Could COVID-19 help curb the gender leak?

This time of business unusual could present an incredible opportunity for women, says Phillipa Geard, founder and CEO of RecruitMyMom. The award-winning South African entrepreneur believes the global move to remote working could play a pivotal role in combating the ‘gender leak’ – the loss of women from the workplace during child-rearing years.

“The ability to work more flexibly and remotely is a powerful combination. It could help to curb the gender leak, allowing for more equal progression into senior roles. Right now, many women leave the workforce just as their careers are taking off, while men continue to advance to leadership roles. This creates gender disparity at the top. The impact of COVID-19 could see businesses get better at retaining female talent, leading to more diversity at the leadership level. Research also shows this change benefits businesses’ bottom-lines.”

Geard is well-qualified to comment on this topic. This mom of two founded recruiting agency RecruitMyMom in 2012 to provide opportunities for skilled mothers driven out the workplace by inflexible work practices. She aimed to find a way to stop the gender and skills leak. She identified remote working as a solution early on, and now the pandemic has finally accelerated the adoption of an agenda she has been pushing for eight years.

The 2019 winner of the Santam Women of the Future competition has had a tough time during the lockdown. The year 2019 was RecruitMyMom’s best fiscal year to date, but the economic impact of the pandemic has inevitably seen a significant drop in businesses hiring new recruits. Geard went from a full job book to next to no job book in a week. Initially, she froze; and then she realised her clients would be in a similar position.

So, she refocused her business to educate and inspire clients to make the move towards remote working. “As a result of lockdown, this way of working had leapfrogged to the fore. We’ve focused on being an information facilitator, helping our clients to seamlessly adjust to having a team out of the office. We’ve always said it’s about productivity, not presence. It’s amazing how quickly the world is now adapting to this idea.”

She says business picked up in May 2020 with some global interest, as organisations around the world recognise the benefits of remote skills and an advantageous exchange rate. This is excellent news for the almost 100 000 skilled mothers (and other career-flex workers) on Geard’s books. Going forward, these talented individuals and other women around the world may find it easier than ever before to land permanent or contractual work on remote teams. “It would be incredible if this crisis ultimately translates into more jobs for women. Another thing we’ve seen is the need for empathetic leadership over this period. Women often excel in softer skills like communication, creativity, collaboration, high conscientiousness and organisational capabilities – many of the traits remote teams need.”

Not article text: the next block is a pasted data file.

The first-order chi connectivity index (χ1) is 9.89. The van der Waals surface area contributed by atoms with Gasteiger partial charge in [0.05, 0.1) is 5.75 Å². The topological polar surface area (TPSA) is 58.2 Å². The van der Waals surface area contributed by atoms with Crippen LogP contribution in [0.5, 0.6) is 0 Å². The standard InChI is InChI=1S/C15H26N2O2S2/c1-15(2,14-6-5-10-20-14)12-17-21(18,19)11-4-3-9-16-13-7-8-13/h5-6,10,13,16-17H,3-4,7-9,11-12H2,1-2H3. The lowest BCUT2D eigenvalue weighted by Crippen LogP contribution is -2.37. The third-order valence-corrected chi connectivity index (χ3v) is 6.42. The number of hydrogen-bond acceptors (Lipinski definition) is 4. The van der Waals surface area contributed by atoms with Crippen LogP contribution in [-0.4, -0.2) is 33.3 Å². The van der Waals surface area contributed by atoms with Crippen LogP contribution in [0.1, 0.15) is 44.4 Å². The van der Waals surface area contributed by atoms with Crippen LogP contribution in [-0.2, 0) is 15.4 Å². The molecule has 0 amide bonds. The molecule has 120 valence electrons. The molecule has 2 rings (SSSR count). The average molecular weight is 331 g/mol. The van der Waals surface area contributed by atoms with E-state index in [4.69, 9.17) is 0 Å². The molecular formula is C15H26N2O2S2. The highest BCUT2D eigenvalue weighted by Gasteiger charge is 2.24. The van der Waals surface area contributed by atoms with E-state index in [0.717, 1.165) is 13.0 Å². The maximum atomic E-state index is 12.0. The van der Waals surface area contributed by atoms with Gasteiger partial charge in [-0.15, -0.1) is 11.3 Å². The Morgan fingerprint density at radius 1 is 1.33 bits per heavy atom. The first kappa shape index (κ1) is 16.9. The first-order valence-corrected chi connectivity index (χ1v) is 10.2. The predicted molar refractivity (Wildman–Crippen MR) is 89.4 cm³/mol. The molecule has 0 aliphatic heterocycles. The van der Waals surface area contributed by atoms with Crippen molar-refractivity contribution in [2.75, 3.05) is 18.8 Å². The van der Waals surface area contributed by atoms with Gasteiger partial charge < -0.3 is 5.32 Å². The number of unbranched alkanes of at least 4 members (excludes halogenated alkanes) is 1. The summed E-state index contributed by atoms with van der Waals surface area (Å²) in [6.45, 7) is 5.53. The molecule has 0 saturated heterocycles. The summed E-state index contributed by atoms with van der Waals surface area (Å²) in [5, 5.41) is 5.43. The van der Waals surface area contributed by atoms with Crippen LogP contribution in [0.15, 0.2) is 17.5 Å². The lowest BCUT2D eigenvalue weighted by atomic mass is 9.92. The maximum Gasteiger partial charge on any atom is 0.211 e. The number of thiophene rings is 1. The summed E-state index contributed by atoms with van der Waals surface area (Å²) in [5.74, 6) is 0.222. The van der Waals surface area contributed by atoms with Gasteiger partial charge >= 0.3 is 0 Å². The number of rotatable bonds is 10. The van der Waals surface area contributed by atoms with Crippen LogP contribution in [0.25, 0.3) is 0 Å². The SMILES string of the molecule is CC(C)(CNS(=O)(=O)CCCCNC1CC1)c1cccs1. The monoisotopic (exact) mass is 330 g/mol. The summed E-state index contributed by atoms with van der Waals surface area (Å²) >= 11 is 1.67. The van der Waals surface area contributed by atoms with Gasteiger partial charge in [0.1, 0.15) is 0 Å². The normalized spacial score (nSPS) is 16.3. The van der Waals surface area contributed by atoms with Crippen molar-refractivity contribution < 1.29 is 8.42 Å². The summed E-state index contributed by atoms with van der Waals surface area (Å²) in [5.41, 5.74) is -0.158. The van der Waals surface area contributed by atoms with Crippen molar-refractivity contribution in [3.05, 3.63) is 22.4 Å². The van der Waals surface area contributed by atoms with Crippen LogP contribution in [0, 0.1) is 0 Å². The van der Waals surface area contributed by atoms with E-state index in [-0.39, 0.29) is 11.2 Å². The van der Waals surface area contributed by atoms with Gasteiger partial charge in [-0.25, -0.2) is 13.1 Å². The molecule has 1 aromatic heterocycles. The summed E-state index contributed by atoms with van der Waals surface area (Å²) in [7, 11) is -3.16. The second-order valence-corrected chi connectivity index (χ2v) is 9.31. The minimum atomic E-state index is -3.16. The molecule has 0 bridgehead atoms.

She adds that many global businesses are positively progressive when it comes to supporting female talent. “Organisations like Procter & Gamble, for example, give women the option of a two-year career break, with the guarantee they can come back at the same level at which they left. Hopefully, we’ll begin to see more of this as employers realise the benefits of empowering their employees with choices that inspire loyalty and hard work.”

Alongside remote work and flexibility, Geard also supports looking at benefits – like medical aid, for example – along with fair maternity policies and clear KPIs. Much of her perspective comes down to “fixing” the antiquated notion that a person needs to sit at a desk for eight hours to receive traditional employee benefits. “Employers should ensure their requirements are based on outputs against deliverables rather than time spent at a desk. Again, productivity, not presence, counts.”

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